A roundup of the most talked about political and global stories in the Jewish world this week:
During a debate last Saturday night, Republican presidential candidate Newt Gingrich referred to the Palestinians as an “invented” people, an error that has upset some potential voters. “Rather than scoring cheap and easy points, stand up for the values that made America great, summed up in the preamble to the Declaration of Independence,” protested Dr. David Liepert at The Huffington Post. But it’s not that big of a deal, said David Remnick at The New Yorker: “You can be sure that Gingrich did not care a whit for what Palestinians, here or in the U.S., would think. The Palestinian vote will not decide swing states like Pennsylvania, Ohio, or, above all, Florida; a considerable shift in the Jewish vote could.” And Thomas Friedman of The New York Times worries about bigger issues at play with the election. “I’d never claim to speak for American Jews, but I’m certain there are many out there like me, who strongly believe in the right of the Jewish people to a state, who understand that Israel lives in a dangerous neighborhood yet remains a democracy, but who are deeply worried about where Israel is going today,” Friedman said.
Tim Tebow’s appeal
He has won the hearts of many NFL fans with his stellar late-game play, but Tim Tebow might have to fight a bit harder to warm up to Jews, even if there are some tangential connections. “Unlike some other blue-staters, I do not fear people of faith. I fear people of certainty. The worldwide struggle going on right now is not between good and evil, but between certainty and doubt,” said Rabbi Joshua Hammerman in The Jewish Week. But others wonder if the criticism is really fair. “What is it about Tebow that brings out such nastiness in so many of us? Why does the Jesus in Tebow bring out the Devil in us? asked Susan Stamper Brown in the Columbus Telegram. And others argue that reactions like Hammerman’s are “plainspoken bigotry” and shameful.
YU Beacon under fire
After an anonymous student ran a provocative story in the YU Beacon, an online publication of Yeshiva University, the school asked the Beacon to remove the article, beginning an outcry over censorship on campus. The editors stood up against the university and lost their funding as a result. “Instead of responding to such trivial provocation with nonchalant disregard, they’ve raised hell and probably made this the most read story ever of the Beacon,” said Shmuel Rosner in the Jewish Journal. But not everyone agreed. “From my point of view, everyone involved acted reasonably, with YU protecting its brand and asserting that freedom of speech doesn’t mean freedom from standards and the students sticking to their guns and realizing that true editorial independence can only come with financial independence,” said Adam Dickter in The Jewish Week. “They deserve credit for not invoking a ludicrous Big Brother defense.” What the article has done is open up discussion - and debate - about health and sexuality at the school.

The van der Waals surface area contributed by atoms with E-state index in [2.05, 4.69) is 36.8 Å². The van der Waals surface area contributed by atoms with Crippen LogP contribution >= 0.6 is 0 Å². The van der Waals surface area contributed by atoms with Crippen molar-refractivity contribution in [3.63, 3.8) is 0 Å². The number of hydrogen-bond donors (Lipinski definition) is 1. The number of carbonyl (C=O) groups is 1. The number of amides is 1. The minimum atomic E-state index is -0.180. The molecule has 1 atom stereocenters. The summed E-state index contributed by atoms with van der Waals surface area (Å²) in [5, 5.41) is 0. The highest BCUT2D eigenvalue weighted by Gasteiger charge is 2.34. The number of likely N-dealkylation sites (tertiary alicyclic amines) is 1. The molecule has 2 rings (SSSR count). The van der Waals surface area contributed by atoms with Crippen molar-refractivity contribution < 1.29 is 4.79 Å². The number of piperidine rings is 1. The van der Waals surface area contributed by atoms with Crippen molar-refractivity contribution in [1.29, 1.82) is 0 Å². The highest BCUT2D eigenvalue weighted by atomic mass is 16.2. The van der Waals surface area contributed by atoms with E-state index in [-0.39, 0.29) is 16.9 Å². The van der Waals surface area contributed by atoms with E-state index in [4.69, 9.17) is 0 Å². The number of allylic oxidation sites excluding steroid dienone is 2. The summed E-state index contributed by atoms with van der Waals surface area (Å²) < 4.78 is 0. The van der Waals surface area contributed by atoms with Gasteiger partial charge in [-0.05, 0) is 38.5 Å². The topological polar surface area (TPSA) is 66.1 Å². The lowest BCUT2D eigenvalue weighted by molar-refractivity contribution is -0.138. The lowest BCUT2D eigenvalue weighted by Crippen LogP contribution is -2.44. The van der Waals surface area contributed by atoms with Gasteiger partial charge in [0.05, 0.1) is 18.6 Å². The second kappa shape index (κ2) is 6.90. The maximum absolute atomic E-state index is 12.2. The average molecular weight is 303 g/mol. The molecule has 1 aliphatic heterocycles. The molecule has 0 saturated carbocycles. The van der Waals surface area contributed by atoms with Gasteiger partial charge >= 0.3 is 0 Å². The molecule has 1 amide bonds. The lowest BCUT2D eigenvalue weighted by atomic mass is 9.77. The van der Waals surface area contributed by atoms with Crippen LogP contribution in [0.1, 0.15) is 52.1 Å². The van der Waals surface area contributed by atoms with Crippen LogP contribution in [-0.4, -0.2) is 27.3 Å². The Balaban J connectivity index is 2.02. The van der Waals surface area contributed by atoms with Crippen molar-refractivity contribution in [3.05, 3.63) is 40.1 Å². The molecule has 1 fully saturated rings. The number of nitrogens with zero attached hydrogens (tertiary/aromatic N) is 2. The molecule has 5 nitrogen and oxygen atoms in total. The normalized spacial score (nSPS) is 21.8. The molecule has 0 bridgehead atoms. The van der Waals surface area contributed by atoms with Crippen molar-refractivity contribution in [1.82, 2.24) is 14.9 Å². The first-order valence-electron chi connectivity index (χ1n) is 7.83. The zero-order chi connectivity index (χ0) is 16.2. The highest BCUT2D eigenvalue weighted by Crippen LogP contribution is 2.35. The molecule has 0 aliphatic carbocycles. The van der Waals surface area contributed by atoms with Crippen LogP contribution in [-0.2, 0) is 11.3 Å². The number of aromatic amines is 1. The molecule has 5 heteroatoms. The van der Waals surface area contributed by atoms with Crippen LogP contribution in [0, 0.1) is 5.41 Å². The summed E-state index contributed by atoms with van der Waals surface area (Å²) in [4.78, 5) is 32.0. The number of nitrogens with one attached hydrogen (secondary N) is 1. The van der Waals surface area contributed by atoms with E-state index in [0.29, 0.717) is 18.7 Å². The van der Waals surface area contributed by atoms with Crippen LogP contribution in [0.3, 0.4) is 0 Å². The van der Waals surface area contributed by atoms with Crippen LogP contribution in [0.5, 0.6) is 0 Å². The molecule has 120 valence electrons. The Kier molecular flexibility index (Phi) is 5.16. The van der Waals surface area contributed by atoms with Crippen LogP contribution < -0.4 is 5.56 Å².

Matisyahu shaves (gasp!)
Reggae superstar Matisyahu ditched his beard this week, prompting many to speculate about what it means for the singer’s spirituality. “A beard does not make a man. I am sure some famous bard centuries ago wrote something along those lines. Matisyahu’s talent as a singer and performer have little to do with what clothes he wears and what kind of facial hair he prefers,” said Rabbi Yonah Bookstein at The Huffington Post. And let’s not lose faith in him, warned Kate Shellnut at the Houston Chronicle, because from Matisyahu’s brief statement “it seems he is aware of his relationship with God through Judaism and wants to adjust to a way that makes ancient traditions most meaningful to his own life.” See before and after photos here.
Is E.T. a Jewish movie?
Tablet magazine has named E.T., the Steven Spielberg classic, as the Number 1 Jewish movie of all-time, upsetting some protesters. “The Tablet writers admit at the beginning that they can’t define a Jewish film and don’t try. After all, who can even define, to everyone’s satisfaction, a Jew? asked Robert Fulford in the National Post. “But their comments on these (mostly American) films turn out to be an effective way to approach the whole subject. They provide a partial, often ironic, often exhilarating account of what the Jews have done to movies and what the movies have done to Jews.” What a great choice to lead this list, said Eric Kohn at IndieWire. “The list is a terrific read, and definitely includes some viable contenders, especially when you consider the entire idea of Jewishness as an expansive concept.”